The Blue-footed booby is a marine bird native to subtropical and tropical regions of the eastern Pacific Ocean. It is easily recognizable by its distinctive bright blue feet which play a key role in courtship rituals with the male visually displaying his feet to attract mates during the breeding season.
Blue-footed boobies occur among the continental coasts of the eastern Pacific Ocean from California to the Galápagos Islands south into Peru. They spend most of the time in the inshore waters and only come out on land to nest, which they do along the rocky coasts with little vegetation.
Blue-footed boobies are active during the day and outside of the breeding season spend all their time in the water. They hunt by diving into the ocean after prey, sometimes from a great height, and can also swim underwater in pursuit of their prey. They can hunt singly, in pairs, or in larger flocks. Boobies travel in parties of about 12 to areas of water with large schools of small fish. When the lead bird sees a fish shoal in the water, it signals to the rest of the group, and they all dive in unison, pointing their bodies down like arrows. Prey is usually eaten while the birds are still under the water. Individuals prefer to eat on their own instead of with their hunting group, usually in the early morning or late afternoon. Males and females fish differently, which may contribute to why blue-foots, unlike other boobies, raise more than one young. The male is smaller and has a proportionally larger tail, which enables the male to fish in shallow areas and deep waters. The female is larger and can carry more food. Blue-footed boobies communicate with the help of raucous or polysyllabic grunts or shouts and thin whistling noises. The males may throw up their heads and whistle at a passing, flying female. Their ritual displays are also a form of communication.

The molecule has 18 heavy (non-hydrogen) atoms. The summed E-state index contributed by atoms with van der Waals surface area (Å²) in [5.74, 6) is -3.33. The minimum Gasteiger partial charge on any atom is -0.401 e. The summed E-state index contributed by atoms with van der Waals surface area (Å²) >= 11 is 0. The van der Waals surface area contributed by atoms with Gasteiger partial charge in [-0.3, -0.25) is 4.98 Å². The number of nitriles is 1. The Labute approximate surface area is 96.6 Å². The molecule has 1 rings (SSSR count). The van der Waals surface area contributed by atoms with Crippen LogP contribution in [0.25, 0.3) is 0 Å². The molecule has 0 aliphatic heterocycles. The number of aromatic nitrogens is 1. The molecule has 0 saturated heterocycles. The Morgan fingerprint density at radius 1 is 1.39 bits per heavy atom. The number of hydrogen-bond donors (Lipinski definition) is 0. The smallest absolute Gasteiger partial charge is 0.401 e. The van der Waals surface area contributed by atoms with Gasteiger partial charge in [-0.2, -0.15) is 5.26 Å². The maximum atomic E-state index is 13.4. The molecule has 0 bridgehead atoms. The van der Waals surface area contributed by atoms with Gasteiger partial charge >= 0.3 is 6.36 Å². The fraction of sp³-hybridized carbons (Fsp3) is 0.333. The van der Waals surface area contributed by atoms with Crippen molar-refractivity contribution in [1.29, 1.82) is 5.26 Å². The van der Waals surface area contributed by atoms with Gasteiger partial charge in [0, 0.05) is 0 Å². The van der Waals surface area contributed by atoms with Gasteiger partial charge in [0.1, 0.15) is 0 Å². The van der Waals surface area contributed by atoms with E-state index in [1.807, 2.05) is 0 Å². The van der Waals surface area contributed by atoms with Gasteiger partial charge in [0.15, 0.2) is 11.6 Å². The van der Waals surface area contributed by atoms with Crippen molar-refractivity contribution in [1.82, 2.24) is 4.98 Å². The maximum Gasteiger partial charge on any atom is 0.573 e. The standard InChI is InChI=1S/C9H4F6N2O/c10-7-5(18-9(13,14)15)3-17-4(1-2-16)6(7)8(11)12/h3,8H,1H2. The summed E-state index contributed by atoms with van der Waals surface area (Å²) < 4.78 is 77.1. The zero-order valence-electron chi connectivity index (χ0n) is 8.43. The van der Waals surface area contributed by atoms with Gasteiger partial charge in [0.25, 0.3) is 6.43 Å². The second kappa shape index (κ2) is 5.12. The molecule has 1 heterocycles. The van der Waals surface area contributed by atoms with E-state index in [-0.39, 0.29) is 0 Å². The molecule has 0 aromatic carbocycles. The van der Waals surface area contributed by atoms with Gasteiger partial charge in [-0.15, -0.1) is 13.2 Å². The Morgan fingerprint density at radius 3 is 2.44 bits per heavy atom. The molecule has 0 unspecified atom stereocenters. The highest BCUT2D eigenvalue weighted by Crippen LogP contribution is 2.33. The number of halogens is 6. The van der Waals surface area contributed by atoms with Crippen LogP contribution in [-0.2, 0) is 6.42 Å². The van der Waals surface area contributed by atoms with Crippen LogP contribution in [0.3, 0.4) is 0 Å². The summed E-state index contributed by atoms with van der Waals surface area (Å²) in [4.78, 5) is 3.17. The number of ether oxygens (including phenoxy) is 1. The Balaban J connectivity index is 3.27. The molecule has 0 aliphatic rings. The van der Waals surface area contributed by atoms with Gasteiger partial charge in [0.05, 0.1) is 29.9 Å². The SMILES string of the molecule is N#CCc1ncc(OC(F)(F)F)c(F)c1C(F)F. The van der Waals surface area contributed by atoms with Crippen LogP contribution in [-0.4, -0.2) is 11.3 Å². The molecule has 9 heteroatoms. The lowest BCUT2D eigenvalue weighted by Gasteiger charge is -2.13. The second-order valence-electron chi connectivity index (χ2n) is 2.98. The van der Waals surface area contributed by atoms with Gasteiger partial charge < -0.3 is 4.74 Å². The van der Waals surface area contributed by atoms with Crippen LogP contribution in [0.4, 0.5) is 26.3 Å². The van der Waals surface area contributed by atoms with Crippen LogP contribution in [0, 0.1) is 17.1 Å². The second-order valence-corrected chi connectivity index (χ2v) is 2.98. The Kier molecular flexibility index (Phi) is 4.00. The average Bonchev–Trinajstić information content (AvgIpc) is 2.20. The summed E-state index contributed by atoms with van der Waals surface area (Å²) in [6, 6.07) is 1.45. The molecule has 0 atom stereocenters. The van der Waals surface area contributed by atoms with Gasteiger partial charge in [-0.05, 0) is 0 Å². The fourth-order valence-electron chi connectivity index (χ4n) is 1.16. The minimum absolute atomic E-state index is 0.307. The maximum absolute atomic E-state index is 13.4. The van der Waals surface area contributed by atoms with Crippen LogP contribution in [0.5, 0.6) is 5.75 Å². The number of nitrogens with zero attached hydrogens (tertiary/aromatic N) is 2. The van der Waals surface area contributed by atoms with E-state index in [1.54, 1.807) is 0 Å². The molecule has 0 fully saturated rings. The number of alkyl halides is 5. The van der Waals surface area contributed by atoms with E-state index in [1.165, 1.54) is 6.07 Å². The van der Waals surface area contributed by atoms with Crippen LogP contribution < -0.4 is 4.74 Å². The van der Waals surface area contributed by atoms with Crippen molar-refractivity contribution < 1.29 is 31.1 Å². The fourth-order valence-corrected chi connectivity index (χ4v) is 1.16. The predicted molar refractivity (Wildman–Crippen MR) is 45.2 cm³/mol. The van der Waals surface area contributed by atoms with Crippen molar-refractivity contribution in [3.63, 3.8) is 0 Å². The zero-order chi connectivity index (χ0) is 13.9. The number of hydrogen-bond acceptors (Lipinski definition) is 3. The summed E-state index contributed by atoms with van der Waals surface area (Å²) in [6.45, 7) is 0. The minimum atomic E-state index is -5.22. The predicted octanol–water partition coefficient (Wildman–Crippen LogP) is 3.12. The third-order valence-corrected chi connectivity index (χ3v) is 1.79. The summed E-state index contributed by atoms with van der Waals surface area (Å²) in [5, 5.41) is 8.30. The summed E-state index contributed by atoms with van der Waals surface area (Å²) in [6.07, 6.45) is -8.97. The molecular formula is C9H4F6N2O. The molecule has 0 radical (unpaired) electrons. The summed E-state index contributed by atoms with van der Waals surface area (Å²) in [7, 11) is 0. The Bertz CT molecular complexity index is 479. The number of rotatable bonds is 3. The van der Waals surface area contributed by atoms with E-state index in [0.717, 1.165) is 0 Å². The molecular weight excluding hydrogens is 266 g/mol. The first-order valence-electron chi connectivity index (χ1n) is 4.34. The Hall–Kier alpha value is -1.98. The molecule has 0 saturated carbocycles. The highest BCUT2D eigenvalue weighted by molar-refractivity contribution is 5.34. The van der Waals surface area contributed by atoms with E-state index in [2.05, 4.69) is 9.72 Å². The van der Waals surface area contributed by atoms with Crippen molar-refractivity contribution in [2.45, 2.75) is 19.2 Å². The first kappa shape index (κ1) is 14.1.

Blue-footed boobies are monogamous and form pairs. They are opportunistic breeders and have a very interesting courtship ritual which includes the male flaunting his blue feet and dancing to impress the female. The male begins by showing his feet, strutting in front of the female. Then, he presents nest materials and finishes the mating ritual with a final display of his feet. The dance also includes "sky-pointing", which involves the male pointing his head and bill up to the sky while keeping the wings and tail raised. Blue-footed boobies nest in colonies. Each pair may use and defend two or three nesting sites, which consist of bare black lava in small divots in the ground until they develop a preference for one a few weeks before the eggs are laid. The female lays 2 or 3 eggs and both parents take turns incubating the eggs, while the non-sitting bird keeps watching. The incubation period is 41-45 days and usually, only 1 or 2 chicks are hatched. The male provides food for the young in the first part of their lives because of his specialized diving. The female takes over when the demand is higher. Chicks feed off the regurgitated fish in the adult's mouth. If the parent does not have enough food for all of the chicks, it will only feed the biggest chick, ensuring that at least one will survive. Young females usually start breeding when they are 1 to 6 years old, while males attain reproductive maturity when they are 2 to 6 years old.
Blue-footed boobies are not considered endangered at present, however, climate change and shortage of food may cause declines in their population in the future.
According to the Avian Conservation and Ecology resource the total population size of the Blue-footed booby is 6,423 individuals. Currently, this species is classified as Least Concern (LC) on the IUCN Red List and its numbers today are stable.